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Why Too Much Empathy Can Actually Be Harmful

https://www.thoughtco.com/the-difference-between-empathy-and-sympathy-4154381

thoughtco.com

Why Too Much Empathy Can Actually Be Harmful
Empathy vs. sympathy—these two terms are often mixed up, but they actually express very different emotions.

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Sympathy vs. empathy

Sympathy vs. empathy

Although many people tend to confuse the notions of empathy and sympathy, these two are quite different.

While sympathy implies only the fact of feeling concerned about someone, empathy goes way beyond that and it might result in harming the person who is displaying and feeling it.

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The three types of empathy

Empathy is the ability to share another person's emotions after having reached a good understanding of their suffering. There are three main types of empathy:

  • Cognitive empathy, which is defined as the ability to understand and to share someone else's emotions by imagining one's self in their shoes
  • Emotional empathy, which is based on shared feelings
  • Compassionate empathy, which is characterized by the need to actually help the other.

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The threats of being emphatic

While empathy can make both you and the ones around feel better at times, there are also important dangers worth taking into account:

  • Empathy can often lead to unjustified anger
  • It can cause guilt and thinking that your own happiness has come at the cost or may have even caused another person's misery.
  • it can result in a great amount of fatigue.

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A definition of empathy

A definition of empathy

The German word for empathy is "Einfühlung" and was coined in the late 1800s. It means "feeling into."

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Misplaced empathy

In recent years, researchers have found that misplaced empathy can lead to exhaustion and apathy, and prevent you from helping the people who need you.

Worse, people's empathetic tendencies can be used to manipulate them into aggression and cruelty.

The identifiable victim effect

Psychologists point out that defining empathy as the act of stepping into someone's mind to experience their feeling can lead to some tricky moral dilemmas.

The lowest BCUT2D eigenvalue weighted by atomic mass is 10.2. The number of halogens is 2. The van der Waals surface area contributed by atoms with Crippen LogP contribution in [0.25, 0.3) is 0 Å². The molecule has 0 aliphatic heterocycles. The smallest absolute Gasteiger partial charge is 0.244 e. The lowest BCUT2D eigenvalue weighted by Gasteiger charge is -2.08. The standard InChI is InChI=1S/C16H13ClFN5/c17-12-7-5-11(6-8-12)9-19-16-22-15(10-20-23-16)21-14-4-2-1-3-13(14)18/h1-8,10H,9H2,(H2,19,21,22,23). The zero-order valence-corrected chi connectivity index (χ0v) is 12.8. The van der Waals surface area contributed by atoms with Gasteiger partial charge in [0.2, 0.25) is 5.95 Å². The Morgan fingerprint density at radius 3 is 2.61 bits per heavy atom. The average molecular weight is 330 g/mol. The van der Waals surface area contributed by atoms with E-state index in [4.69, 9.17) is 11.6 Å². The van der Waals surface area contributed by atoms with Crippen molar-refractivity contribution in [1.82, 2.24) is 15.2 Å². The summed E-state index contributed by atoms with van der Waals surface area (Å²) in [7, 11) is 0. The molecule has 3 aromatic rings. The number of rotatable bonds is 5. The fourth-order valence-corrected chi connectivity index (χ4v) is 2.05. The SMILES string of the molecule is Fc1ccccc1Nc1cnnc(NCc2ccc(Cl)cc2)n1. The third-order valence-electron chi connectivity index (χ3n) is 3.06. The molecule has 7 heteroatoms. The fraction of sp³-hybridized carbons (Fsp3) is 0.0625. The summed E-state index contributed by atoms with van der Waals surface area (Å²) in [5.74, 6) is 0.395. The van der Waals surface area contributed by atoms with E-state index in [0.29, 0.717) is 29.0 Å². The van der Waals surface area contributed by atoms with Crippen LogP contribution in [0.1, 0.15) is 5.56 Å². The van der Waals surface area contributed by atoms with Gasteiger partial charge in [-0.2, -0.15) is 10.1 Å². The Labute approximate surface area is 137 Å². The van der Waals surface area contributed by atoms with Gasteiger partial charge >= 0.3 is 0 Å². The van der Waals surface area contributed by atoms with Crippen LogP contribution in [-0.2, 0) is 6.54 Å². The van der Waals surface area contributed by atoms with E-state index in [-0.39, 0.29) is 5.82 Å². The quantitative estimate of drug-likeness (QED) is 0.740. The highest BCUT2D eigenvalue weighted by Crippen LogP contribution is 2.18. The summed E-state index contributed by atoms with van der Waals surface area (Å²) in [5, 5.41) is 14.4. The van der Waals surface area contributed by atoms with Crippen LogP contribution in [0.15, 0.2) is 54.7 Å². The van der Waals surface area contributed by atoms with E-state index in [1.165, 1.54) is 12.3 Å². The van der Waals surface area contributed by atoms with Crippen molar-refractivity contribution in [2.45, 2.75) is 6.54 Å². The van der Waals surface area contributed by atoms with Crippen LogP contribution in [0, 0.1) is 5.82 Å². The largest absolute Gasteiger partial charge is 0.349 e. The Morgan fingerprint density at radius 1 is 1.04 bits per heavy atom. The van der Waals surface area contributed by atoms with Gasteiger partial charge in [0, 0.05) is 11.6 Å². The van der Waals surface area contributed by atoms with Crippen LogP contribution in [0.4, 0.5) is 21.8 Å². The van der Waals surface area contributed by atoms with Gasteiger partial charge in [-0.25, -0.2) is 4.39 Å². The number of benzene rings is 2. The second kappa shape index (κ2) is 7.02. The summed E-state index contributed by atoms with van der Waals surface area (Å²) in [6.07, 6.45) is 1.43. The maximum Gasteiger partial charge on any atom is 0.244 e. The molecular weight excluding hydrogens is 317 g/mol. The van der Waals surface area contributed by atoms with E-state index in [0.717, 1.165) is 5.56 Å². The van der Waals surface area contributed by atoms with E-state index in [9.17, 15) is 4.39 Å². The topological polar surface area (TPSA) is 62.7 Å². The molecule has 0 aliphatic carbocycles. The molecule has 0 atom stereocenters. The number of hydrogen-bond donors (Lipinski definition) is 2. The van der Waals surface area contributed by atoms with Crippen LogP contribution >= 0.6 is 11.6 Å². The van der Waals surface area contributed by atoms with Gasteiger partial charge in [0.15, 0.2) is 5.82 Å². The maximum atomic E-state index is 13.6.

• We are moved to open our hearts (or wallet) when presented with a case such as a charity campaign where a single story of a named, suffering child is showcased to the exclusion of other suffering children. Psychologists call it the "identifiable victim effect."
  • This can also help explain why many people become numb to the deaths of strangers, but be up in arms about the minor loss of personal freedoms they more directly experience.

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The Martyr Complex

Individuals who show signs of the Martyr Complex often act in a way that attracts misery. It is actually believed that they do this on purpose, in order to avoid personal responsibility o...

Recognizing the "Victim"

A Victim Complex sufferer is a person who has difficulties when dealing with trauma, in any shape that this can take

Among the most common traits, we can often find the refusal to accept responsibility when handling their issues, the difficulty to move on from a tragic situation or a tendency to be both pessimistic and critical when talking about others.

Suffering from the Victim Complex

Persons who suffer from the Victim Complex tend to manipulate their partners, in order to hide their own lack of responsibility and maturity. 

Therefore, it is very often that these relationships end up after having become extremely tenuous.

Social ambiguity

Social ambiguity

Social life can be full of uncertainty. Friends don't always smile back at you. Strangers sometimes look upset. The question is how you interpret these situations. Do you take everythin...

The victimhood mindset

Researchers found the tendency for interpersonal victimhood consists of four main dimensions:

  • Always seeking recognition for one's victimhood: Those who score high on this dimension have a constant need to have their suffering acknowledged. It is also normal for victims to want the perpetrators to take responsibility for their wrongdoing.
  • Moral elitism: Those who score high on this dimension perceive themselves as having perfect morality while viewing everyone else as immoral. They view themselves as persecuted, vulnerable and morally superior.
  • Lack of empathy for the pain and suffering of others: People who score high on this dimension are so preoccupied with their own victimhood that they are unaware of the pain and suffering of others.
  • Frequently thinking of past victimization: Those scoring high on this dimension continuously think about their interpersonal offences and their causes and consequences rather than about possible solutions.

Mindset and self-image in interpersonal conflicts

In interpersonal conflict, all parties are motivated to maintain a positive moral self-image. However, different parties are likely to create very different subjective realities. Offenders tend to downplay the severity of the transgression, and victims tend to perceive the offenders' motivations as immoral.

The mindset one develops - as a victim or a perpetrator - affects the way the situation is perceived and remembered.